Employment Law for Massachusetts Farmers

What should farms in Massachusetts consider when hiring employees? What are the rules of the road for agricultural workers in the Commonwealth. These two webinars from 2018 and 2024 cover key information for complying with Massachusetts employment law. Both webinars cover worker classification, overtime, agricultural labor exceptions, minimum wages (note that the amounts changed from 2018 to 2024), and comparing Massachusetts and federal employment laws, and how to know which applies.

Attorney Beth O’Neal of Conn Kavanaugh also covers the following in her 2018 presentation:

  • Consequences of employee misclassification
  • 2018 federal unpaid intern guidance

Attorney Sean Fontes of Partridge Snow & Hahn also covers the following in his 2024 presentation:

  • A deeper dive into agricultural labor
  • Leave and sick time
  • Unemployment insurance
  • Paying minors
  • 2024 federal independent contractor classification rule

Easements

Easements on a piece of property significantly influence how land can be used. Attorney Andrew Marchev and Third-Year Law Student Clinician Veronica Gassert of Three Rivers Law present the different types of easements and common conditions found in each.

Introduction to Cooperatives

Cooperatives as a business structure help maximize resources and distribute profits equally among members. They can also foster a strong community since members work and vote alongside each other. This webinar, presented by attorney Erika Dunyak of Vermont Law and Graduate School, reviews the different types of cooperatives and what to consider before filing.

Branding Best Practices

As a small business owner, you want to develop and protect your brand, but you don’t yet have the funds to file for trademark protection. In this webinar, Attorney Christina Licursi of Wolf Greenfield covers steps you can take to have some level of protection from the beginning as well as when to take the plunge and file for protection.

Selling Value-Added Products on the Farm

If you are a farmer interested in opening a farmstand on your property, this webinar will teach you about key federal, state and local regulations that impact small food producers who seek to make and sell value-added products from home.  We will cover what’s allowed when selling meat, eggs, dairy, cottage foods such as pickles and baked goods, and more, and explore the legal solutions that can help these businesses grow and thrive.  

Presenter: Legal Services Specialist, Christine Dzujna, of Farm-To-Consumer Legal Defense Fund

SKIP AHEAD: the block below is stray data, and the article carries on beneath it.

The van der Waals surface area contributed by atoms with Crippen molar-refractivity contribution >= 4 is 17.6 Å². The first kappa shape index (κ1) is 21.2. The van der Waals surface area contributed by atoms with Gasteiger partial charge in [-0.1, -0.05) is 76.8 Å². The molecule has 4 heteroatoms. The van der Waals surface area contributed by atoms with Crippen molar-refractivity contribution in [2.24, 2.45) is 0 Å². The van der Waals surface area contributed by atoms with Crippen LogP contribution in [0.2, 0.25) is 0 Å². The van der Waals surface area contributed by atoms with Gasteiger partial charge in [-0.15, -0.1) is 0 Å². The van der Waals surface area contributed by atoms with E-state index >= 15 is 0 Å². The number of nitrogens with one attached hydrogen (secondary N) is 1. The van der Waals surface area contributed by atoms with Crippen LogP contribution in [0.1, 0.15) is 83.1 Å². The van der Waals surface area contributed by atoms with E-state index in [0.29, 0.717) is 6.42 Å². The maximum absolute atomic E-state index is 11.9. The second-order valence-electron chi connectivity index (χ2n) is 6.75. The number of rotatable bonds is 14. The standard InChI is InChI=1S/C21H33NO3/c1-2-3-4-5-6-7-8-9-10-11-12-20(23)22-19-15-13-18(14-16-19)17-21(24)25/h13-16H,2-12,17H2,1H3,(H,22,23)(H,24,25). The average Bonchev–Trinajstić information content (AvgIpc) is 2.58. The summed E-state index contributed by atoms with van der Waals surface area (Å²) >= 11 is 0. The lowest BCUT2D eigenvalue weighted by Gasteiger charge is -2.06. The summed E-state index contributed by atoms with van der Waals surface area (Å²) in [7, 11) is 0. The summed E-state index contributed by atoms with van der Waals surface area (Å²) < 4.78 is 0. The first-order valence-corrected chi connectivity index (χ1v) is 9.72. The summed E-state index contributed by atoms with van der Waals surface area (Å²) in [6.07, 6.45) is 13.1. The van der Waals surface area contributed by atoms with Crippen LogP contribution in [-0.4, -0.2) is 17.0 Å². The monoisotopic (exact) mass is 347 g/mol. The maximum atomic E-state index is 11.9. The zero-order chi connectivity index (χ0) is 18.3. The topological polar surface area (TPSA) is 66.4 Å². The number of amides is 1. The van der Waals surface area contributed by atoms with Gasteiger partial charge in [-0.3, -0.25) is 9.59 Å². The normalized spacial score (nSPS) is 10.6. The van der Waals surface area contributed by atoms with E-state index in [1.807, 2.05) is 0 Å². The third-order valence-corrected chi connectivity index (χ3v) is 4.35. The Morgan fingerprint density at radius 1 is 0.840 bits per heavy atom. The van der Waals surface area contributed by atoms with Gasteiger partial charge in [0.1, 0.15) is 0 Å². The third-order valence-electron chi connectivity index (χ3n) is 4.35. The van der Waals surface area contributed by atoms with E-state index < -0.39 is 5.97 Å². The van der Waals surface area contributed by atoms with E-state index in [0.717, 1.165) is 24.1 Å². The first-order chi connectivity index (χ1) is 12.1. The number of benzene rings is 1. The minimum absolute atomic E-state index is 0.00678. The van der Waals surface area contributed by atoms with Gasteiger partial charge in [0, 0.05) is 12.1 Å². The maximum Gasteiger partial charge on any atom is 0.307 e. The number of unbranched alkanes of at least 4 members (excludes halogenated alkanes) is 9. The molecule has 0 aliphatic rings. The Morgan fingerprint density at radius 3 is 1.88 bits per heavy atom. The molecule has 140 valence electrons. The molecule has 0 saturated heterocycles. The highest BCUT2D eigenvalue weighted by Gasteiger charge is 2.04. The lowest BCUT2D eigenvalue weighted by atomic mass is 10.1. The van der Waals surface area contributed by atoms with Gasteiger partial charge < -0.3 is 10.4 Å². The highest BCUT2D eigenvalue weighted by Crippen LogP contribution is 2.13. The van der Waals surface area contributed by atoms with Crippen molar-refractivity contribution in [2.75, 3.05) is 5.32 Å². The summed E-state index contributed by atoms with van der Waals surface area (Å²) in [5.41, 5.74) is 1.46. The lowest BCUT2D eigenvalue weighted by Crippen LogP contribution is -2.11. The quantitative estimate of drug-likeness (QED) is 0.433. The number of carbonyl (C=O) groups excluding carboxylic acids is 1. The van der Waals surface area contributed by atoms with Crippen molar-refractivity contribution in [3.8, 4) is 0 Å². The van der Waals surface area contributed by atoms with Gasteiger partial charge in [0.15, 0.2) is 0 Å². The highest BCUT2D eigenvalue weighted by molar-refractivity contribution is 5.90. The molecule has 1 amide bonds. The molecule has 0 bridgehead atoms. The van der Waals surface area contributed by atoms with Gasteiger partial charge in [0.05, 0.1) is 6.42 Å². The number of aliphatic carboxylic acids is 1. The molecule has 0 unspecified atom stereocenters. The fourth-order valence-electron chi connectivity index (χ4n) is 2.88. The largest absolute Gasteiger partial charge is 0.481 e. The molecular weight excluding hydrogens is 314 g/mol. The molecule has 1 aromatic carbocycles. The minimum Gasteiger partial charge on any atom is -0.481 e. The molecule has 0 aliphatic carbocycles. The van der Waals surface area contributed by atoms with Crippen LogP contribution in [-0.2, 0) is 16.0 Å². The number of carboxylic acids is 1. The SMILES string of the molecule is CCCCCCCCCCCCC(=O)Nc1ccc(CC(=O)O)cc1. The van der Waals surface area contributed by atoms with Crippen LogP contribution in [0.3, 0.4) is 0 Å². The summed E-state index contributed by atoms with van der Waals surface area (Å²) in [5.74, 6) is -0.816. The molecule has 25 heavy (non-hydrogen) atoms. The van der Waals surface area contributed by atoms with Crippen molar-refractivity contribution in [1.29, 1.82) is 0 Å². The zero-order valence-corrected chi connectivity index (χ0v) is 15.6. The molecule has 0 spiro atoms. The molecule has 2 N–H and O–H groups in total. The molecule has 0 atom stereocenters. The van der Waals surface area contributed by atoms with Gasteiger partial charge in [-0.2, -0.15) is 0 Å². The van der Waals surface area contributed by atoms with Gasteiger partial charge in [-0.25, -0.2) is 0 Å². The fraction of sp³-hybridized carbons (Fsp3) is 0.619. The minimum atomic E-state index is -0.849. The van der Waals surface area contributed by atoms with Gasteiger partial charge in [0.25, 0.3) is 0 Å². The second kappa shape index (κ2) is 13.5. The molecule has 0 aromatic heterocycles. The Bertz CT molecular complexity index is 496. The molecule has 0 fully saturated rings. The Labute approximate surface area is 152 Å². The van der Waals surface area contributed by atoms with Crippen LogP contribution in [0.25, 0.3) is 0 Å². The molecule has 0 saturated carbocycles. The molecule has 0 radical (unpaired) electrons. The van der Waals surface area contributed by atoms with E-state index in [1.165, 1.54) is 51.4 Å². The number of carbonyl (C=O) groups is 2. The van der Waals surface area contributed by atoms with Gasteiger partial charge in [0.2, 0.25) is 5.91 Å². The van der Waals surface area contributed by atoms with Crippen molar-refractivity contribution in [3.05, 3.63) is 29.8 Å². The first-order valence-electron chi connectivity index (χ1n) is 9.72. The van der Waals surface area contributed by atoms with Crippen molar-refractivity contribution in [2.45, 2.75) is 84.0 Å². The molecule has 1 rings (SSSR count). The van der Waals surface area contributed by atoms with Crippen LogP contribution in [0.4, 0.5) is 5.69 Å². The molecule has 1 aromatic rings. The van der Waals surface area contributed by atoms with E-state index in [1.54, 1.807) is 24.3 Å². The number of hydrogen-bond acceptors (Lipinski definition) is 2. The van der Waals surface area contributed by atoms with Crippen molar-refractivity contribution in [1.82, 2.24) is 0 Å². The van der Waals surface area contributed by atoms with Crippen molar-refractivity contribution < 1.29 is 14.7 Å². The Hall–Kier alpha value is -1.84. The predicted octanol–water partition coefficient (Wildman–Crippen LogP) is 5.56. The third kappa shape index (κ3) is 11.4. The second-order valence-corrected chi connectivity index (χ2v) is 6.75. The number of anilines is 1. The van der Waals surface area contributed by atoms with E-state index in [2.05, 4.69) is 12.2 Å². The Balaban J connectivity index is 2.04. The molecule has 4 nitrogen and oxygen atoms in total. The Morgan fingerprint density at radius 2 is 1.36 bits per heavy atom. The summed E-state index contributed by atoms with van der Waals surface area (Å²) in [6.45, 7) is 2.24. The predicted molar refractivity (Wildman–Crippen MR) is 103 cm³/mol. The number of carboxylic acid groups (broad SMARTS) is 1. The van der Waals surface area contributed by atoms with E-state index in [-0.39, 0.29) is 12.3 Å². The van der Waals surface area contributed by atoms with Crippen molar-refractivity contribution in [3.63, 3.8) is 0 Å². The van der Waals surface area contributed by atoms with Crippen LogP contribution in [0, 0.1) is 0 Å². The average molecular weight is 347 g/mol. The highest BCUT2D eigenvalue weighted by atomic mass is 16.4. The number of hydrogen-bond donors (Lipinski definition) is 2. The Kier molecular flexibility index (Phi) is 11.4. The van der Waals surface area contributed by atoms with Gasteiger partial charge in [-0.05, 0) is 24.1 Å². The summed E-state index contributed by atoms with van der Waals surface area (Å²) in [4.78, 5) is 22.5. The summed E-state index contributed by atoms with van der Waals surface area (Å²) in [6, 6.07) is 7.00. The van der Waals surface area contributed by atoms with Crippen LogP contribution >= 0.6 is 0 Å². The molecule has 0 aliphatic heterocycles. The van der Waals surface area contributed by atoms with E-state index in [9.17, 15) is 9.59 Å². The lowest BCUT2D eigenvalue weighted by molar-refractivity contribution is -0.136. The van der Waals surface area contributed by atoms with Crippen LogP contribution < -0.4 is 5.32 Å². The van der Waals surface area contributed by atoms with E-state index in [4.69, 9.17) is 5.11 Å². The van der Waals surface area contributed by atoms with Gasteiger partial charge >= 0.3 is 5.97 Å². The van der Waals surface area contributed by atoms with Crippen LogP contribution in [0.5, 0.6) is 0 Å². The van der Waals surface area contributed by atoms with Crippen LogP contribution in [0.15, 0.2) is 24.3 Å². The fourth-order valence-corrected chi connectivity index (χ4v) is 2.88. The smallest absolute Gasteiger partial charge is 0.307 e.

Onboarding New Employees

Congratulations! Your small business is ready to hire your first employees. This is both an exciting and daunting process. Luckily, we have Tara Walker and Bill Wahrer of Bernstein Shur Portland, Maine who will walk you through this process. They will cover common legal traps for the hiring manager in the hiring and interview process, she will provide a checklist of best practices, and recommended documentation for your new employees.

Presenters: Attorneys Tara Walker and Bill Wahrer of Bernstein Shur

Media and Marketing 101

As a small business, you are likely using emails, text, and social media to advertise your business and communicate with your customers. You may also have your own webpage spotlighting customer reviews and other content. With all these forms of social media and communication comes a web of laws that are difficult to navigate. During this webinar, a team of attorneys from Bernstein Shur will help you detangle these laws. We will cover topics such as email, text, and social media marketing, claim substantiation, website policies, the proper use of logos and other copyrighted material, endorsements, testimonials, and customer reviews, and other hot topics in advertising law.

Presenters: Attorneys Elliot Brake, Kevan Lee Deckelmann, Chad W. Higgins, Matthew J. Saldaña

Hosting a Food Focused Event: The Legal Side of a Delicious Activity

Hosting an event with food on your farm is a great way to gather your community, educate the public about farming, and grow your business. Watch this webinar to learn about next steps to safely and legally offer samples, host a tasting, farm to table meal, or other event with food on your farm. During the session you will hear from Corie Pierce, owner of Bread and Butter Farm in Shelburne, Vermont and regular host of burger nights. You will also hear from Andrew Marchev, Legal Fellow at the Center for Agriculture and Food Systems and Lisa Chase, Agritourism Expert at University of Vermont Extension.

Presenters: Corie Pierce, Bread and Butter Farm Vermont, Dr. Lisa Chase, University of Vermont, Attorney Andrew Marchev, Fellow at Vermont Law School

Laws of the Land: What to Know About Your Farm BEFORE You Commit

You’ve heard the phrase ‘location, location, location’ when it comes to choosing a home. It’s no different for farmers when choosing a site for their farm business. All sites come with unique conditions that impact the farm’s viability, including physical characteristics, zoning restrictions, federal and state permitting requirements, and pre-existing third-party rights of neighbors, landlords, tenants, easement holders, or lenders. This webinar will cover the who, what, how, where, and most importantly, why, of identifying the unique characteristics and regulatory requirements tied to your future farm property before you sign on the dotted line.

Presenters: Attorneys Laura Hartz and Stacey Caulk of Drummond Woodsum

Your Legal Toolkit for Starting a Farm

When you’re starting a farm business, there are lots of important legal issues to consider, from what type of business entity you’ll form to how to protect yourself from liability and plan for the future. This comprehensive webinar will equip farmers with the legal know-how to tackle these key decisions and start off on a strong legal footing.

Employment Law for Maine Farmers

Navigating employment laws on your farm can be a challenging task. This webinar will help Maine farmers understand how to handle various workers on your farm, including WOOFers, volunteers, and CSA workers.

Presenter: Tom Trenholm, Drummond Woodsum.

Elements of a Farmland Lease

When a farmer works with a landowner to put together a farmland lease, there are many important considerations. This webinar will inform farmers and nonprofit farm organizations about the key elements that should be in a farmland lease.